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NY Comptrollers, CalSTRS Retaliate Against Mylan Board

A recently filed form reveals the EpiPen company ignored majority shareowner votes again, and the response is ferocious.

Now that Mylan’s June 22 shareholder vote totals are public —revealing the EpiPen maker’s decision to ignore majority shareowner votes—New York’s city and state comptrollers, as well as the California State Teachers Retirement System (CalSTRS) are calling for an immediate board reform.

Mylan filed an 8-K form Tuesday, which contained the voting results of its recent board meeting. The results not only showed that 58.98% of shareholders were against the appointment of compensation committee chair Wendy Cameron to director, but also a landslide 83.5% of votes were cast against Mylan’s “say-on-pay” proposal—a proposal in which New York City Comptroller Scott Stringer led a coalition of institutional investors (which includes CalSTRS) in a “vote no” campaign against.

In response, Stringer, New York State Comptroller Thomas DiNapoli, and CalSTRS Director of Corporate Governance Anne Sheehan sent an overnight letter to Mylan’s independent directors demanding Cameron resign, chairman Robert Coury step down—as well as forfeit his one-time “chairman grant” and additional 2016 equity grants. The entities also insist Coury be paid a “pro rata amount of non-executive chairman’s “cash retainer” through the date of separation.”

The letter contains the following reform orders:

1. “Negotiate a final separation agreement with current Chairman Robert Coury, pursuant to which there is mutual agreement with Mr. Coury to step down promptly as Chairman, to forfeit his one- time “chairman grant” and any other equity grants made to him in mid-2016 and be paid only a pro rata amount of non-executive Chairman’s “cash retainer” through the date of his separation. 


2. Establish the role of Independent Chair and name an interim Independent Chair to lead the Board until a well-qualified director candidate is identified to join the Board and serve as Independent Chair. 


3. Reconstitute the Board with a substantial majority of new, diverse, and genuinely independent directors. The Board should retain one or more independent director search firms to conduct an expedited search for new independent directors from a diverse pool of candidates. The firms should (a) report directly to the Governance and Nominating Committee, and (b) consult with a diverse group of Mylan’s long-term shareowners to solicit views on the desired skills, experience and qualities of potential candidates, as well as on possible names.

To inform the Board’s director search process and to facilitate related shareowner engagement, we request that you prepare and disclose a matrix of director qualifications that goes beyond industry, marketing, international, finance/capital allocation, accounting and government/public policy experience to include corporate governance, talent management, business ethics, real estate, risk management, technology/systems and racial, ethnic and gender diversity. Such matrix should also be included in the company’s future proxy statements.”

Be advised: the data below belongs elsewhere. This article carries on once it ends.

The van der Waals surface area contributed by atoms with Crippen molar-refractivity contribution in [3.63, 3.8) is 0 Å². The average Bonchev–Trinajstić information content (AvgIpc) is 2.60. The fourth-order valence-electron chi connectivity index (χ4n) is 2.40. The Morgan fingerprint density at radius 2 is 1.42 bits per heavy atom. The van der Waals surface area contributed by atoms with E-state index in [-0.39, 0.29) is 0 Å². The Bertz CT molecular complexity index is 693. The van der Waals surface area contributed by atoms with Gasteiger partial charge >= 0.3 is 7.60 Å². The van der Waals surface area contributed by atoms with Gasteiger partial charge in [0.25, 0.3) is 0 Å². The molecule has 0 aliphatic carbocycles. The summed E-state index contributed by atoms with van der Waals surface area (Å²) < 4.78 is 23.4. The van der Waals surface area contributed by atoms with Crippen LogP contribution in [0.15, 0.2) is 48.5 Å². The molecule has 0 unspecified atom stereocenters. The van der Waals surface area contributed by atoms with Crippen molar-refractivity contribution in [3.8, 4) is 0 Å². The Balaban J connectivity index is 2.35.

The comptrollers and Sheehan’s letter also pledged for Mylan to take additional steps to “enhance the Board’s independent oversight of executive compensation and drug pricing strategy and risks, and to strengthen the accountability of both the Board and management.”  These include hiring a new independent compensation consultant, adopting a clawback policy—which would allow the compensation committee to recoup incentive compensation from any senior executive in the case of misconduct and failure in their responsibility to manage such, the public disclosure of remedial and forward-looking actions, and adopting a majority voting policy for uncontested director elections.

“Elections matter. Oversight matters. Accountability matters. This is simple,” Stringer said in a statement. “Shareowners cast majority or near majority votes against several directors. By keeping them in the boardroom, Mylan would be yet again ignoring the very shareowners it is supposed to represent. Continuing down this path will only further undermine investor confidence.”

“The Mylan Board respectfully acknowledges the votes of shareholders on the Say-on-Pay Vote, as well as in respect of the re-election of its board members,” the board said in the filing. “In response, the Mylan Board will engage in an extensive program of shareholder outreach over the coming months in order to elicit and understand the perspectives of Mylan’s shareholders. This outreach will be the first stage of a careful review that the Mylan Board will undertake going forward in response to the vote.”

When asked for comment, Mylan said to refer to the filing.

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